Read and write reviews: See what audiences are raving about on our audience review page, then return the favor and let others know what you thought.

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Get Involved

Fringe isn't just a festival - it's a community, and it couldn't exist without people like you.

Create: Applications for the 2018 festival will are live on this website. Fringe is open to everyone, shows are selected by lottery, and you don't even need to have a show ready when you apply.

Volunteer: Our volunteers are near and dear to our hearts and make our festival go, so we shower them with lots of love and complimentary seats! Sign up for a shift now!

Socialize: Join us any night of the festival at our official hangout, Fringe Central sponsored by Surly Brewing and hosted by a local establishment, for a beer, a burger and maybe even some late-night shenanigans.

Support: Help us create Minnesota's Summer Theater Crawl by donating to or sponsoring our annual festival. Gifts of any size make a large contribution to our ability to meet our mission.

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Box Office Info

Pass, Reservations, and Tickets, Oh My!

In 2018, Fringe will still offer passes but is also re-introducing single tickets options to see shows. We are re-tooling our Box Office policies to reflect our changes. Please check back for more information in the spring.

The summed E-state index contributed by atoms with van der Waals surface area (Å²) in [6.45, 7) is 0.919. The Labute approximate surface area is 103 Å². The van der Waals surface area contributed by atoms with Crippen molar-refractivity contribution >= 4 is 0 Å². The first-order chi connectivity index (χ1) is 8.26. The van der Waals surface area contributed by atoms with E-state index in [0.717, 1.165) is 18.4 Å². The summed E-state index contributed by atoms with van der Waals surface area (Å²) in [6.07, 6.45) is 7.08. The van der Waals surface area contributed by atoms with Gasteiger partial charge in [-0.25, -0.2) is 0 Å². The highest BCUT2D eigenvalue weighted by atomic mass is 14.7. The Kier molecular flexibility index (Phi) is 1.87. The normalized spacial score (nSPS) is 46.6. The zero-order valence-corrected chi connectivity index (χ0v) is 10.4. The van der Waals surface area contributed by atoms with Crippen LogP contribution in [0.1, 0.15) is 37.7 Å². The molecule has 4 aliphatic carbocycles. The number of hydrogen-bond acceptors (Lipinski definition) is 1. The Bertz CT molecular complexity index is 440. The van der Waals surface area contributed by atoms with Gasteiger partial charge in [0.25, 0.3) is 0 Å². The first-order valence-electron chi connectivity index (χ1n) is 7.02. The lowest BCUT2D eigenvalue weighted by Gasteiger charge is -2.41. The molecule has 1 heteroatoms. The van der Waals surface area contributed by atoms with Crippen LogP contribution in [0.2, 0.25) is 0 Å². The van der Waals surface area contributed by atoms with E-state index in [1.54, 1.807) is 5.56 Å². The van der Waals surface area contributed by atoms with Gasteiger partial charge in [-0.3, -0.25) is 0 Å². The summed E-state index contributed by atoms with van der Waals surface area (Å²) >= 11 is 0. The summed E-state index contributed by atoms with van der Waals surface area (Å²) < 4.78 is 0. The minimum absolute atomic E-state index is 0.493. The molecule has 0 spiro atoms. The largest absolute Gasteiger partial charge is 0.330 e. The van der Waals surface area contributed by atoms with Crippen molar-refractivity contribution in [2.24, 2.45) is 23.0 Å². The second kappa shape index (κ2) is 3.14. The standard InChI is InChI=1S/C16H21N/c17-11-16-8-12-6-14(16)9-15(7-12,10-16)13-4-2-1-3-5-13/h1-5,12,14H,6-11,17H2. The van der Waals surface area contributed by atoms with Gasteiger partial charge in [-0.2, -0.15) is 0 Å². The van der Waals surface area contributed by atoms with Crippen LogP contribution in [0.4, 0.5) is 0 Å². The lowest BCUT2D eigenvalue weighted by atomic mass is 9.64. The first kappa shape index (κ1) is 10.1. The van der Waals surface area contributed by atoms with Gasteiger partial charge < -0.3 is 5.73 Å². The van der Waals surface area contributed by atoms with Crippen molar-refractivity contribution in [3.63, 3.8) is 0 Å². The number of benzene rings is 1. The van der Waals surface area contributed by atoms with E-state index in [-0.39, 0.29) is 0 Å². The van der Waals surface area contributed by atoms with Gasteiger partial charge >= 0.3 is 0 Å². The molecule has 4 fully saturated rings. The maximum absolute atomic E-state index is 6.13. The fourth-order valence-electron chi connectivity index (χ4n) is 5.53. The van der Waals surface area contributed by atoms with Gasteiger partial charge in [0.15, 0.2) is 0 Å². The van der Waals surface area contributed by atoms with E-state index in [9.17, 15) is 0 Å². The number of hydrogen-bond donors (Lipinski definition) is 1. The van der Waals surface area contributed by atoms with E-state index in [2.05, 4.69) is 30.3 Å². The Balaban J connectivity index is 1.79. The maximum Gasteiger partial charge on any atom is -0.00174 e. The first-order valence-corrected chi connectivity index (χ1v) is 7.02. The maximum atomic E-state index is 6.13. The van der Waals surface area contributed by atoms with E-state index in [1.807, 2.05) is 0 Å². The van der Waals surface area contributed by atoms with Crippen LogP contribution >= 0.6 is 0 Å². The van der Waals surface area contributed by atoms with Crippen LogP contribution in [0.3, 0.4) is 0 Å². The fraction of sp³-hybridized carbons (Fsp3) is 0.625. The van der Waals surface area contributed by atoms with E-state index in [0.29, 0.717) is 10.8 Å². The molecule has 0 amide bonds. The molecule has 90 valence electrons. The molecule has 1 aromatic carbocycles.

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Harry Uxley's reviews

Fruit Flies Like a Banana: WORLD TOUR
Ants in your pants!

We couldn't stay seated! As didn't the amazingly talented trio while playing the tuba, flute, percussion, and numerous other instruments. Trot around the globe with music - a fugue of international influences.

KnoW WesT
Worth a gander

More intellectual & literary than most fringe shows we have seen. Historical allusions woven into personal histories make this a most inventive story. Singing was absolutely wonderful. Adrienne Gaylor's ballads invoke the lonesomeness of the prairies & plains, though acrobatics confused us during the duet.

The Memory Box of the Sisters Fox
Enthralling!

Perfect in every way: music, acting, setting, costumes, lighting, story created an atmosphere as evocative as memory. This is a story about loss & love that would resonate with all ages. I was moved to tears. Our children were captivated.

Hot Air
Bees on your knees!

Edge of your seat physical comedy. Good timing & coordination among actors. Plot deflated a bit.

Blackbeard's Revenge
No justice done

Simplistic storyline which didn't shed light on Blackbeard's revenge. Couldn't feel for the characters. Music was awesome but seemed a separate act.

The Tragedy of Obi-Wan Kenobi
Shot itself in the foot

This would be a fun one-hour coversation over beers with another Star Wars fan, but worth a Fringe show? It's a mere re-hashing and trite parody, though parody it did not pull off. Mostly felt contrived or lazy. Gratuitous cursing poorly delivered. All that said, R2D2 was awesome and our 8-year-old loved it.

Frankenstein
Norman Bates?

Who was that person inserting herself everywhere? Frankenstein's mother's ghost? Stagehand? Director? We were confused if this was a postmodern interpretation that just fell flat or if the person forgot to don a costume. We are familiar with Shelley's text, and this did not do it any justice. The young actors could have some potential if they were allowed.


Joia Spirit